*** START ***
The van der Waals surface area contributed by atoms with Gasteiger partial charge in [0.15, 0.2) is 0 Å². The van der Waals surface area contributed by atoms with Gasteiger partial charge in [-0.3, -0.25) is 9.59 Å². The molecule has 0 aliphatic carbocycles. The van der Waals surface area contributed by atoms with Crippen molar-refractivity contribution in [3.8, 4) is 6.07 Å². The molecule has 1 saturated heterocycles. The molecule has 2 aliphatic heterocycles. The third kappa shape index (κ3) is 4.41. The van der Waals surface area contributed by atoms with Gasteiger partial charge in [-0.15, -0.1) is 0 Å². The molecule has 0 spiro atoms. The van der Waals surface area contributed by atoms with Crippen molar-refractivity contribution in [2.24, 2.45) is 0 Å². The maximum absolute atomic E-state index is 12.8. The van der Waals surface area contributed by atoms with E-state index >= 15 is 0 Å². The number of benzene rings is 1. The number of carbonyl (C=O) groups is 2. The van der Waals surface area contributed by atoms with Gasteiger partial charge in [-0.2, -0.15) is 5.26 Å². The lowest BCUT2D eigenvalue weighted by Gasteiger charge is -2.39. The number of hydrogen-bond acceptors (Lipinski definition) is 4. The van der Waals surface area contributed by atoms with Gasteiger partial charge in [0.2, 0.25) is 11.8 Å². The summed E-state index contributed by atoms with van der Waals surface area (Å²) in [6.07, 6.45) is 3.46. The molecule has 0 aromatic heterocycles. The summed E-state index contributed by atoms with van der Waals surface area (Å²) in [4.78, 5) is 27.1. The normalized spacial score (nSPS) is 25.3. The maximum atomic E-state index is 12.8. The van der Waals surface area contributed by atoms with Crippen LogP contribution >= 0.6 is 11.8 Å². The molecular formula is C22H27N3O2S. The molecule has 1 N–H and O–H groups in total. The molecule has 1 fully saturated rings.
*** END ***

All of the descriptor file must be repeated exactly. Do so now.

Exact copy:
The van der Waals surface area contributed by atoms with Gasteiger partial charge in [0.15, 0.2) is 0 Å². The van der Waals surface area contributed by atoms with Gasteiger partial charge in [-0.3, -0.25) is 9.59 Å². The molecule has 0 aliphatic carbocycles. The van der Waals surface area contributed by atoms with Crippen molar-refractivity contribution in [3.8, 4) is 6.07 Å². The molecule has 1 saturated heterocycles. The molecule has 2 aliphatic heterocycles. The third kappa shape index (κ3) is 4.41. The van der Waals surface area contributed by atoms with Gasteiger partial charge in [-0.15, -0.1) is 0 Å². The molecule has 0 spiro atoms. The van der Waals surface area contributed by atoms with Crippen molar-refractivity contribution in [2.24, 2.45) is 0 Å². The maximum absolute atomic E-state index is 12.8. The van der Waals surface area contributed by atoms with E-state index >= 15 is 0 Å². The number of benzene rings is 1. The number of carbonyl (C=O) groups is 2. The van der Waals surface area contributed by atoms with Gasteiger partial charge in [-0.2, -0.15) is 5.26 Å². The lowest BCUT2D eigenvalue weighted by Gasteiger charge is -2.39. The number of hydrogen-bond acceptors (Lipinski definition) is 4. The van der Waals surface area contributed by atoms with Gasteiger partial charge in [0.2, 0.25) is 11.8 Å². The summed E-state index contributed by atoms with van der Waals surface area (Å²) in [6.07, 6.45) is 3.46. The molecule has 0 aromatic heterocycles. The summed E-state index contributed by atoms with van der Waals surface area (Å²) in [4.78, 5) is 27.1. The normalized spacial score (nSPS) is 25.3. The maximum atomic E-state index is 12.8. The van der Waals surface area contributed by atoms with Crippen LogP contribution >= 0.6 is 11.8 Å². The molecular formula is C22H27N3O2S. The molecule has 1 N–H and O–H groups in total. The molecule has 1 fully saturated rings.